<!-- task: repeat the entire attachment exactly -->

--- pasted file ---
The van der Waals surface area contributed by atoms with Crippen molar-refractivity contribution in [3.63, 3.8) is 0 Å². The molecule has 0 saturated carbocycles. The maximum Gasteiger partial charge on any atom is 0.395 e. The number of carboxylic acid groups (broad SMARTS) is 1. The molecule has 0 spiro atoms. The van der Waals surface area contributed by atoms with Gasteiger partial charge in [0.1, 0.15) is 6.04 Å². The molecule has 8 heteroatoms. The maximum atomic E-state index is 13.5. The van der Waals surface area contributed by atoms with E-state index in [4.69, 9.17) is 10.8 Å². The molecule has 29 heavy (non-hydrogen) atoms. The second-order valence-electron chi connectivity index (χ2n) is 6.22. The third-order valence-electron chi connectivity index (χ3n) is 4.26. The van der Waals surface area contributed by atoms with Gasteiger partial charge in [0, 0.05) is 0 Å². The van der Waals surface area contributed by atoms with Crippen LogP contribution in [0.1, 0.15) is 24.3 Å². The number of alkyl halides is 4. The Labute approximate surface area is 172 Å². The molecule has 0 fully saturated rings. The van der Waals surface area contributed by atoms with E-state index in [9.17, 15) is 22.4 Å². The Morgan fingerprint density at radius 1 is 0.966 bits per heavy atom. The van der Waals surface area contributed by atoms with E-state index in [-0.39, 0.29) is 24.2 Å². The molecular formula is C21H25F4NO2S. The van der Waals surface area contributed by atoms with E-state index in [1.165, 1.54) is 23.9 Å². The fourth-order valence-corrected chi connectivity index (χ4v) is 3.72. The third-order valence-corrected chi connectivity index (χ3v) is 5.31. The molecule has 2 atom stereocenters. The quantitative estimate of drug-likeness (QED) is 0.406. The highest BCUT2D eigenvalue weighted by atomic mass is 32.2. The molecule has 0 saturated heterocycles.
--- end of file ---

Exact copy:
The van der Waals surface area contributed by atoms with Crippen molar-refractivity contribution in [3.63, 3.8) is 0 Å². The molecule has 0 saturated carbocycles. The maximum Gasteiger partial charge on any atom is 0.395 e. The number of carboxylic acid groups (broad SMARTS) is 1. The molecule has 0 spiro atoms. The van der Waals surface area contributed by atoms with Gasteiger partial charge in [0.1, 0.15) is 6.04 Å². The molecule has 8 heteroatoms. The maximum atomic E-state index is 13.5. The van der Waals surface area contributed by atoms with E-state index in [4.69, 9.17) is 10.8 Å². The molecule has 29 heavy (non-hydrogen) atoms. The second-order valence-electron chi connectivity index (χ2n) is 6.22. The third-order valence-electron chi connectivity index (χ3n) is 4.26. The van der Waals surface area contributed by atoms with Gasteiger partial charge in [0, 0.05) is 0 Å². The van der Waals surface area contributed by atoms with Crippen LogP contribution in [0.1, 0.15) is 24.3 Å². The number of alkyl halides is 4. The Labute approximate surface area is 172 Å². The molecule has 0 fully saturated rings. The van der Waals surface area contributed by atoms with E-state index in [9.17, 15) is 22.4 Å². The Morgan fingerprint density at radius 1 is 0.966 bits per heavy atom. The van der Waals surface area contributed by atoms with E-state index in [-0.39, 0.29) is 24.2 Å². The molecular formula is C21H25F4NO2S. The van der Waals surface area contributed by atoms with E-state index in [1.165, 1.54) is 23.9 Å². The fourth-order valence-corrected chi connectivity index (χ4v) is 3.72. The third-order valence-corrected chi connectivity index (χ3v) is 5.31. The molecule has 2 atom stereocenters. The quantitative estimate of drug-likeness (QED) is 0.406. The highest BCUT2D eigenvalue weighted by atomic mass is 32.2. The molecule has 0 saturated heterocycles.